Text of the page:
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News & Events

National Frontier and Rural Addiction Technology Transfer Center Hosting 5th Annual Technology Summit, July 26-28 in Reno

5th Annual NFAR Technology Summit

Living in a remote or rural community is a known risk factor for developing – or exacerbating – a substance use disorder. And of course, there’s the problem of limited access to treatment.

Implementing technology to improve substance use disorder services is the theme of this year’s technology summit, hosted by the University of Nevada’s National Frontier and Rural Addiction Technology Transfer Center (NFAR-ATTC). The summit will be held July 26-28, at the Whitney Peak Hotel in Reno.

What Powers Telehealth? Women!!

Charlotte Yeh, MD moderating with panelists Paula Guy, Julie Hall-Barrow, EdD, Susan Dentzer, Kristi Hendersen, DNP, NP-BC, FAEN

We all know that telehealth is driven by the desire to make affordable healthcare available to anyone, anytime, anywhere, and that advances in technology have facilitated the effort. But what powers telehealth and even healthcare general? At the American Telemedicine Association’s Annual Meeting (April 23-25, 2017 in Orlando, FL) the answer was clear – women!

Telemedicine Grants: Tips and Tricks to Win Them!

As the old saying goes, you win some, and you lose some. Well, I’m pretty sure that most of us would rather be on the “win some” side of the equation, especially when it comes to telemedicine grants. The good news is, there are plenty of grant opportunities out there, including the US Department of Health and Human Services, HRSA Telehealth Network Grant Program, the US Department of Agriculture’s Distance Learning and Telemedicine Grant, and opportunities through state agencies and foundations. But how do you position yourself for success? Let’s start with some tips on writing a successful telemedicine grant proposal:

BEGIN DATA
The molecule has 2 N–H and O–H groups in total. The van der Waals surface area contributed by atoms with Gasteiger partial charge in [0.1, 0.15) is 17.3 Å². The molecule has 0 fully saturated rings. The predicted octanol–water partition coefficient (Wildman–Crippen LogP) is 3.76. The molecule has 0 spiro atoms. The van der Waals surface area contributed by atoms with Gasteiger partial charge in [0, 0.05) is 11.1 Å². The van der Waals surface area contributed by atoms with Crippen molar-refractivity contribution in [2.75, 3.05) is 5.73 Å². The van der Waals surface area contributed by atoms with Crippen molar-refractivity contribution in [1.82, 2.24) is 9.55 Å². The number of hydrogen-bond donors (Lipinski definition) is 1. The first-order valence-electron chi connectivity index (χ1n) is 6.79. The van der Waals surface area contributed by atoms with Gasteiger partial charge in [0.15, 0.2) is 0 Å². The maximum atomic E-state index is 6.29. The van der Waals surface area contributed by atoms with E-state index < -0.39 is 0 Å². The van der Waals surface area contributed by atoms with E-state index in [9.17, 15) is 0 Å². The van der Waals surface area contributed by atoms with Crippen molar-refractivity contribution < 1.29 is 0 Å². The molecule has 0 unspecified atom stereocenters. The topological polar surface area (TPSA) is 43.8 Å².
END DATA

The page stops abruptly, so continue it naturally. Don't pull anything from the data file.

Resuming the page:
What Telemedicine Needs To Do To Make It Mainstream In Rural America

Rural healthcare is suffering, but many communities have yet to swallow the medicine that could make a difference: telemedicine.

Several vectors have led to what the National Rural Health Association estimates is more than 50 rural hospital closures over the past five years, with 12 already closing in 2016 so far. The challenges that rural healthcare face include a high percentage of uninsured and elderly patients, reduced populations, equipment that is not fully utilized, and the lack of lucrative specialty services that help support hospitals financially. There also are the issues of getting patients to rural hospitals in a timely manner due to travel distances, and luring top talent from larger cities.

Telemedicine can address many of these issues if rural communities take the opportunity seriously.

ATA Annual Conference 2016 - Why We Keep Going Back

Elizabeth Krupinski, PhD & Rashid Bashshur, PhD enjoying some quality “booth time” at the 2016 ATA meeting!

There are meetings that you go to once or twice and never return and others that you just keep going to year after years for decades. The American Telemedicine Association (ATA) Annual Conference and Trade Show falls into the latter category for many of us. I think this year was my 20th year – but who’s counting! Why do I keep going back? Over the years the meeting has changed in many ways – growing from a small but growing gathering of those already involved in telemedicine to a large and growing gathering of everyone from the seasoned telemedicine aficionado to the green novice just trying to figure out what it’s all about.

Patient Data Breaches: Threat to Health IT & Telemedicine in 2016 and Beyond